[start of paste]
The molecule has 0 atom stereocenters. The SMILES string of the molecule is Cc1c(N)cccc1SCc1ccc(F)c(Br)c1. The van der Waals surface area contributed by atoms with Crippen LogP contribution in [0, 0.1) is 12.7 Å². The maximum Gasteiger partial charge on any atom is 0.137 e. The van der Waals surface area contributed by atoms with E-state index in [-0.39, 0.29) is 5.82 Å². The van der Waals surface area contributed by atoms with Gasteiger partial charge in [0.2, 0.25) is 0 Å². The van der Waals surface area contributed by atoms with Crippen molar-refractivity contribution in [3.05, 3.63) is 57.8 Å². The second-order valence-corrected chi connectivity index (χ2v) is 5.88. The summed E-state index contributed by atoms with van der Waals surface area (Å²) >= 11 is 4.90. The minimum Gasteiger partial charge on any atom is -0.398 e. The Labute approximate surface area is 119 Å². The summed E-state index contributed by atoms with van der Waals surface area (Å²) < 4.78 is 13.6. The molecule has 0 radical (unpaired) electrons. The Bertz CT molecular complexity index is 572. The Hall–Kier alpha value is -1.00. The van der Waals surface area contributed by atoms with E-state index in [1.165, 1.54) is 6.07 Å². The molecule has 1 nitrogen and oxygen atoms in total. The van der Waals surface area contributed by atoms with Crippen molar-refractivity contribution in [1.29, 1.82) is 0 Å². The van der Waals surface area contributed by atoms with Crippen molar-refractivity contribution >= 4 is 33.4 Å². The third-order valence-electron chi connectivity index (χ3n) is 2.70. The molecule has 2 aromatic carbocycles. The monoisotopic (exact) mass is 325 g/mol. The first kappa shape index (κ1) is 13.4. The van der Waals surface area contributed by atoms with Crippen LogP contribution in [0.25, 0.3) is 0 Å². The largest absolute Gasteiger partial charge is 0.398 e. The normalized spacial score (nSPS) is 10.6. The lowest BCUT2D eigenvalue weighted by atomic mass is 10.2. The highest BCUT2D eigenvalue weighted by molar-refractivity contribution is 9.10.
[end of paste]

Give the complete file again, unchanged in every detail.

The molecule has 0 atom stereocenters. The SMILES string of the molecule is Cc1c(N)cccc1SCc1ccc(F)c(Br)c1. The van der Waals surface area contributed by atoms with Crippen LogP contribution in [0, 0.1) is 12.7 Å². The maximum Gasteiger partial charge on any atom is 0.137 e. The van der Waals surface area contributed by atoms with E-state index in [-0.39, 0.29) is 5.82 Å². The van der Waals surface area contributed by atoms with Gasteiger partial charge in [0.2, 0.25) is 0 Å². The van der Waals surface area contributed by atoms with Crippen molar-refractivity contribution in [3.05, 3.63) is 57.8 Å². The second-order valence-corrected chi connectivity index (χ2v) is 5.88. The summed E-state index contributed by atoms with van der Waals surface area (Å²) >= 11 is 4.90. The minimum Gasteiger partial charge on any atom is -0.398 e. The Labute approximate surface area is 119 Å². The summed E-state index contributed by atoms with van der Waals surface area (Å²) < 4.78 is 13.6. The molecule has 0 radical (unpaired) electrons. The Bertz CT molecular complexity index is 572. The Hall–Kier alpha value is -1.00. The van der Waals surface area contributed by atoms with E-state index in [1.165, 1.54) is 6.07 Å². The molecule has 1 nitrogen and oxygen atoms in total. The van der Waals surface area contributed by atoms with Crippen molar-refractivity contribution in [1.29, 1.82) is 0 Å². The van der Waals surface area contributed by atoms with Crippen molar-refractivity contribution >= 4 is 33.4 Å². The third-order valence-electron chi connectivity index (χ3n) is 2.70. The molecule has 2 aromatic carbocycles. The monoisotopic (exact) mass is 325 g/mol. The first kappa shape index (κ1) is 13.4. The van der Waals surface area contributed by atoms with Crippen LogP contribution in [0.25, 0.3) is 0 Å². The largest absolute Gasteiger partial charge is 0.398 e. The normalized spacial score (nSPS) is 10.6. The lowest BCUT2D eigenvalue weighted by atomic mass is 10.2. The highest BCUT2D eigenvalue weighted by molar-refractivity contribution is 9.10.